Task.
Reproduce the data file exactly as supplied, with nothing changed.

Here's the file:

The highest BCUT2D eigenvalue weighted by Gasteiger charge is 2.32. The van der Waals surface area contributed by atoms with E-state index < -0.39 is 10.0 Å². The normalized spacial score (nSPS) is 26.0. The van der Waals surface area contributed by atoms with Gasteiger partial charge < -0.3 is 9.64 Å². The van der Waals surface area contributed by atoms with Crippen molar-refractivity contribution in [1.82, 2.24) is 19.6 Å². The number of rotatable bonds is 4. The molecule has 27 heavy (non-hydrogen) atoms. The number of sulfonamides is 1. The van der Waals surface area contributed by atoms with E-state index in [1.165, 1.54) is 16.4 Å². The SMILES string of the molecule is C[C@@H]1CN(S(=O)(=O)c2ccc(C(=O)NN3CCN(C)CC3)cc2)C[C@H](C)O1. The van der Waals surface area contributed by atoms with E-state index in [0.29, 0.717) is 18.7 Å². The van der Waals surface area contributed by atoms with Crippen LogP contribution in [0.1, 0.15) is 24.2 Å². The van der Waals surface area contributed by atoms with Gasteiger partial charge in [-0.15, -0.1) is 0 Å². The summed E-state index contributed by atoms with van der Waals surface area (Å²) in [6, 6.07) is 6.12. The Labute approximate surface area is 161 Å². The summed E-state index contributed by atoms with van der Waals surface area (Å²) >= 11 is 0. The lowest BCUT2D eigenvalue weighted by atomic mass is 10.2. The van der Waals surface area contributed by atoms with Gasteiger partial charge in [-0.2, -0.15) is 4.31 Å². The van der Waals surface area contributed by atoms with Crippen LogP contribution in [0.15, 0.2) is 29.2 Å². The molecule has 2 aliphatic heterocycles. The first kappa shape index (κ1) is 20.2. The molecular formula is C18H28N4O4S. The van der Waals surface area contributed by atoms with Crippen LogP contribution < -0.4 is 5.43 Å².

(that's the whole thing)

The highest BCUT2D eigenvalue weighted by Gasteiger charge is 2.32. The van der Waals surface area contributed by atoms with E-state index < -0.39 is 10.0 Å². The normalized spacial score (nSPS) is 26.0. The van der Waals surface area contributed by atoms with Gasteiger partial charge < -0.3 is 9.64 Å². The van der Waals surface area contributed by atoms with Crippen molar-refractivity contribution in [1.82, 2.24) is 19.6 Å². The number of rotatable bonds is 4. The molecule has 27 heavy (non-hydrogen) atoms. The number of sulfonamides is 1. The van der Waals surface area contributed by atoms with E-state index in [1.165, 1.54) is 16.4 Å². The SMILES string of the molecule is C[C@@H]1CN(S(=O)(=O)c2ccc(C(=O)NN3CCN(C)CC3)cc2)C[C@H](C)O1. The van der Waals surface area contributed by atoms with E-state index in [0.29, 0.717) is 18.7 Å². The van der Waals surface area contributed by atoms with Crippen LogP contribution in [0.1, 0.15) is 24.2 Å². The van der Waals surface area contributed by atoms with Gasteiger partial charge in [-0.15, -0.1) is 0 Å². The summed E-state index contributed by atoms with van der Waals surface area (Å²) in [6, 6.07) is 6.12. The Labute approximate surface area is 161 Å². The summed E-state index contributed by atoms with van der Waals surface area (Å²) >= 11 is 0. The lowest BCUT2D eigenvalue weighted by atomic mass is 10.2. The van der Waals surface area contributed by atoms with Gasteiger partial charge in [-0.2, -0.15) is 4.31 Å². The van der Waals surface area contributed by atoms with Crippen LogP contribution in [0.15, 0.2) is 29.2 Å². The molecule has 2 aliphatic heterocycles. The first kappa shape index (κ1) is 20.2. The molecular formula is C18H28N4O4S. The van der Waals surface area contributed by atoms with Crippen LogP contribution < -0.4 is 5.43 Å².